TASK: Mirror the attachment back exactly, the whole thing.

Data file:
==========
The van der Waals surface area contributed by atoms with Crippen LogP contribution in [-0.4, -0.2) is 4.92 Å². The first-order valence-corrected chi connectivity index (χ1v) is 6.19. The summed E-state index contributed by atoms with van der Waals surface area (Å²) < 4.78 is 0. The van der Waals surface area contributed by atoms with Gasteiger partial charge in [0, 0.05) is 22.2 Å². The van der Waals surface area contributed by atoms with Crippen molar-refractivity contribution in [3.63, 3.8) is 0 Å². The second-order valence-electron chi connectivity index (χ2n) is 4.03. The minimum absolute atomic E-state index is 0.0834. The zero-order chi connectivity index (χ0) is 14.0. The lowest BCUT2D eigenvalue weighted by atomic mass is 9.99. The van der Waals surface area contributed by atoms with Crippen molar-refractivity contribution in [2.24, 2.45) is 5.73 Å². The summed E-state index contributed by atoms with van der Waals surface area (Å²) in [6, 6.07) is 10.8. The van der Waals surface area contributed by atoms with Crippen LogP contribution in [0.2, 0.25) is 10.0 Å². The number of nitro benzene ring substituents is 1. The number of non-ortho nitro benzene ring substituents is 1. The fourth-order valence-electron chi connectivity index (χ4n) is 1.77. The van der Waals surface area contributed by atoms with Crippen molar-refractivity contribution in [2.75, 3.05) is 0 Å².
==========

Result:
The van der Waals surface area contributed by atoms with Crippen LogP contribution in [-0.4, -0.2) is 4.92 Å². The first-order valence-corrected chi connectivity index (χ1v) is 6.19. The summed E-state index contributed by atoms with van der Waals surface area (Å²) < 4.78 is 0. The van der Waals surface area contributed by atoms with Gasteiger partial charge in [0, 0.05) is 22.2 Å². The van der Waals surface area contributed by atoms with Crippen molar-refractivity contribution in [3.63, 3.8) is 0 Å². The second-order valence-electron chi connectivity index (χ2n) is 4.03. The minimum absolute atomic E-state index is 0.0834. The zero-order chi connectivity index (χ0) is 14.0. The lowest BCUT2D eigenvalue weighted by atomic mass is 9.99. The van der Waals surface area contributed by atoms with Crippen molar-refractivity contribution in [2.24, 2.45) is 5.73 Å². The summed E-state index contributed by atoms with van der Waals surface area (Å²) in [6, 6.07) is 10.8. The van der Waals surface area contributed by atoms with Crippen LogP contribution in [0.2, 0.25) is 10.0 Å². The number of nitro benzene ring substituents is 1. The number of non-ortho nitro benzene ring substituents is 1. The fourth-order valence-electron chi connectivity index (χ4n) is 1.77. The van der Waals surface area contributed by atoms with Crippen molar-refractivity contribution in [2.75, 3.05) is 0 Å².